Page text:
If you have dreams of seeing Thailand, then the freedom of a two wheeled vehicle is a fantastic way to go about it. The streets of towns and cities in Thailand can get very busy and crowded, so the flexibility and maneuverability of scooters and motorbikes can give you a serious edge when it comes to navigating your way around. However, people often use the terms scooter and motorbike fairly interchangeably, often simply believing that the way you sit on the vehicle is the only real difference; this is not true and trying to ride them both in the same fashion can lead to serious problems. So, before you decide to hire a two wheeled vehicle on your dream trip to Thailand, make sure you understand these three key differences and know what you are getting yourself into.
Simply put, motorbikes are considerably more powerful than scooters. This means that a motorbike can accelerate and achieve top speeds way beyond that of a scooter, and they are designed to reflect this fact. Generally speaking, motorbikes have engines that range from 250cc anywhere up to 1,500cc or even 2,000cc which offers a high level of performance but necessitates the bike being quite heavy to ensure its stability at these speeds. Scooters on the other hand normally range from 50cc up to 150cc with a small handful being rated up to 250cc, but these are not very common. This lower threshold means that scooters can be lighter and more maneuverable, but they lack the acceleration of a motorbike.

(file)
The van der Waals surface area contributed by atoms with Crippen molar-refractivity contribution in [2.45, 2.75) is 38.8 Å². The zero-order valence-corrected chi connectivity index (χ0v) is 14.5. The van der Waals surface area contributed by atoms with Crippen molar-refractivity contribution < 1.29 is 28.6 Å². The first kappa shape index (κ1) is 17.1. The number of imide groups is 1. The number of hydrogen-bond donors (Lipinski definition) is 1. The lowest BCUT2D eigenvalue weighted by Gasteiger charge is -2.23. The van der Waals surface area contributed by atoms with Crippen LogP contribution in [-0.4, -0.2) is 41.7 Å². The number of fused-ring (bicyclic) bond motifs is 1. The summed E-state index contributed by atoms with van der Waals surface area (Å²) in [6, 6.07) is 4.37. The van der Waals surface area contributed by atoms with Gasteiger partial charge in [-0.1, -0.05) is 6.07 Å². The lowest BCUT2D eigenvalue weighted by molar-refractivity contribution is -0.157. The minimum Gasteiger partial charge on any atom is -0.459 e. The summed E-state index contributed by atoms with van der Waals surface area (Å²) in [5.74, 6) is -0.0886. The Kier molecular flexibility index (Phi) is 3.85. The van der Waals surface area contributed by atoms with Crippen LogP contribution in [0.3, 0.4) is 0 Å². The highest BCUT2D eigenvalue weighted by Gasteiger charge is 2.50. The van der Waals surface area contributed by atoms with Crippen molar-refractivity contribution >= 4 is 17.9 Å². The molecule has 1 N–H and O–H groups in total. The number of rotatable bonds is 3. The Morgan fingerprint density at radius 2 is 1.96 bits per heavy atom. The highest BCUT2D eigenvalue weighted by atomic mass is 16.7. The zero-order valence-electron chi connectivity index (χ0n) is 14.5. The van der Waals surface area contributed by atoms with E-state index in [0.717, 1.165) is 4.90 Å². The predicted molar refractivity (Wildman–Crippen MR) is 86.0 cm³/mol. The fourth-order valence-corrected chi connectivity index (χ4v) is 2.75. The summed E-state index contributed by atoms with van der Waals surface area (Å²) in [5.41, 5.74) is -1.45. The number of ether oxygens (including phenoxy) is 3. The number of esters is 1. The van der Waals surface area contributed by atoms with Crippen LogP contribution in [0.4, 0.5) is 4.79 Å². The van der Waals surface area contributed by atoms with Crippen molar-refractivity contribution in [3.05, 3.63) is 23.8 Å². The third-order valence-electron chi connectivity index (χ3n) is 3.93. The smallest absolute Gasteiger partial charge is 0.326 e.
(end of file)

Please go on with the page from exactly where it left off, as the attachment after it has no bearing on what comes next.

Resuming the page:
Once again, scooters provide a simpler option here as the vast majority of them have automatic transmissions. This means that the gearbox on the scooter will automatically adjust itself up and down to compensate for the way it is being driven and the road it is being driven on. Inversely, motorbikes are usually fitted with manual gearboxes, so the user must understand when to shift them up and down to allow their proper use. Depending on your driving experience, you may not have encountered manual transmission before and this could well pose a significant learning curve should you wish to ride a motorbike.
To better provide stability at higher speeds, motorbikes will have larger wheels and a longer wheelbase than scooters, and this is indicative of the design choices required for their performance. The downside to this is that a motorbike will have a significantly larger turning circle than a scooter, however scooters are more at risk from poor road surfaces and debris that a motorbikes larger wheels should just be able to glide over.
Overall, both vehicles have advantages and disadvantages depending on the circumstances they are ridden in. Scooters offer a smaller, lighter vehicle that can maneuver more easily but lacks the durability and acceleration of a motorbike. Ultimately, you need to ensure that your license allows you to drive either kind of vehicle before attempting to hire one, but if you are remotely unsure or new to two wheeled vehicles, then a scooter is probably the way to go.